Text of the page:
Japanese construction and civil engineering giant Taisei – the conglomerate responsible for many of the island nation’s major infrastructure projects, including the 2020 Olympic Stadium in Tokyo – has inked a memorandum of understanding (MoU) with French floating wind pioneer Ideol to mass produce concrete versions of its ‘damping pool’ foundation for the country’s offshore build-out.

The agreement, signed this morning (10 October) in the Japanese capital by Taisei Corporation director Yoshiyuki Murata and Ideol chief sales officer Bruno Geschier, will be seen as a major fillip to the highly prospective but still embryonic market for floating wind in the region, given Taisei’s reputation and relationships within the country’s heavy industry and financial sectors.

“This is Japan’s largest construction company – building everything from Olympic stadiums to skyscrapers to bridges and dams – so [Taisei’s involvement] in floating wind will move the sector past being thought of as ‘earmarked’ for the shipyards to one that is of interest to the biggest civil engineers and construction companies globally,” Geschier told Recharge. “It gives the market a kind of ‘effervescence’.”

The “very detailed” MoU, he added, “was not signed on a whim”, having been in the works between the two companies for “well over a year”, while “exacting due diligence of [Ideol’s] technology” was carried out and the Japanese market for floating wind was studied “very closely”.

“Quite substantial resources are being allocated internally [at Taisei] to this,” said Geschier. “They believe in floating wind and they believe that through this commitment [to mass produce Ideol’s concrete foundation] they can accelerate the market with their ‘brand’, which is a household name in Japanese and international industrial circles.”

Jiro Taniyama, Taisei's managing executive officer, stated: “We are convinced that the combination of Ideol's engineering and Taisei construction techniques will allow us to do great things.

“Our commitment and motivation are strong so we can do great things. The agreement we are signing today, between a French company, country of the Paris Agreement, and a Japanese company, country of the Kyoto Protocol, will make it possible to achieve a zero CO2 emissions world.”

Mass production has long been spotlighted as a key strength of the economics of floating wind power, as the sector’s ability to ‘design one, build many’ turbine platforms where conventional bottom-fixed foundations have to each be tailored for varying water-depth and seabed soil conditions, is expected to help cut the levellised cost of energy (LCOE) of deeper water projects.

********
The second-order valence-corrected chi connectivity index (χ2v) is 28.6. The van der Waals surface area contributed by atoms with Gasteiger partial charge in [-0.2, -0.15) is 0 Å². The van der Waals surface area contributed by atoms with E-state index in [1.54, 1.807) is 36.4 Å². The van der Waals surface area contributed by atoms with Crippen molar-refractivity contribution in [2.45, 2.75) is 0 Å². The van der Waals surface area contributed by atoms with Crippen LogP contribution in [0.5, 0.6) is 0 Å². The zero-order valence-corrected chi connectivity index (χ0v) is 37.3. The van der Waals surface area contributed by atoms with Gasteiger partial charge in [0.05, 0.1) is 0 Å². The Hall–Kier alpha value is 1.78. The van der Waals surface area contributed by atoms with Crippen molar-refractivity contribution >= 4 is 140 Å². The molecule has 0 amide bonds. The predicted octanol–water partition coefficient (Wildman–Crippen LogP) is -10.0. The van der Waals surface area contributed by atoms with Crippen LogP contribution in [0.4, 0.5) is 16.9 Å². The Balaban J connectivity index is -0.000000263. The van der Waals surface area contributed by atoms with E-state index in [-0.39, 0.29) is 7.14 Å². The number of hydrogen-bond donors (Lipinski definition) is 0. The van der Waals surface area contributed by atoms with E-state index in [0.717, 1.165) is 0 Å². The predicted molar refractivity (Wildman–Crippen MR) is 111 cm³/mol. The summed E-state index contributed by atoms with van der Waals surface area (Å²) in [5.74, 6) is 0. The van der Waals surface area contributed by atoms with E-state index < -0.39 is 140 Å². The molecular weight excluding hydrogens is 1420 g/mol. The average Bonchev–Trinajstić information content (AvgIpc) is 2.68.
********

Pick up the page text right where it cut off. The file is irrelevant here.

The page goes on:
“[Taisei and Ideol] are both convinced that we can definitely achieve competitiveness [with bottom-fixed offshore wind] using our concrete [damping pool] design,” stated Geschier. “Even Japanese shipyards exploring the floating wind market [for steel platforms] are looking at their shipyards in the Philippines and Vietnam [for lower-cost options] and they are still dependent on [fluctuating] commodity prices [for the steel used].”

The tie-up with Taisei, he underlined, extends beyond “just manufacturing our platform – all the way to joint business development” of floating wind plants off Japan.

“We will be approaching existing and potential clients together – many of [which Taisei] has historical relationships with – utilities, developers and so on. So here is the real potential to accelerate our technology and floating wind at the same time.”

The deal should also help pave the way for Ideol’s current pipeline of projects off Japan, including what could be the first commercial-scale floating wind farm off Asia, a “multi-hundred-megawatt” development being progressed with Shizen Energy in the East China Sea off Kyushu, and another with global investment giant Macquarie set to start construction in 2023.

Developers’ focus on project timelines and so-called manufacturing ‘Takt time’ should “certainly be at least partly answered” by having a construction giant such as Taisei as a partner, said Geschier.

In May, Japan switched on its first floating wind turbine since the Fukushima Forward project commissioned in 2014, the Hibiki pilot off Kitakyushu. The prototype, made up of a turbine from German engineers Aerodyn and a steel Ideol platform, was installed as part of project being run by Nedo, the government’s industrial R&D department.

The MoU – which in Japan, unlike Europe or the US, is treated more as a legally-binding document – has an “ambitious road-map … with longer-term strategic goals for our future collaboration”, said Geschier, declining to elaborate due to “present contractual confidentiality”.

The Japanese floating wind power market stalled after the high-cost 14MW Fukushima Forward demonstrator project – which recently decommissioned one of the four units at the site. But industry views of the potential off the island nation have improved considerably of late, helped by bullish analysts, including Wood Mackenzie, which sees “explosive growth” in Asia’s offshore fleet helping fuel 723GW of global additions in the 2019-28 period.

Japan is planning for a first offshore wind tender in the first half of 2020 , although with a stipulation that the auction be limited to locations with water depths of 30 metres or less, floating wind will be effectively shut out of this round.

However, on the near-horizon is a floating wind fleet that the Japanese ministry of energy estimates could reach a mind-boggling 1,000GW in its waters – more than three times that of bottom-fixed due to the country’s narrow continental shelf.

Analysts range widely in their 2030 forecasts for floating wind, with estimates spread from as little as 6GW up to almost 19GW, all influenced by how quickly LCOE numbers can be brought down to below €50/MWh – perceived as the benchmark for competitiveness with conventional offshore wind.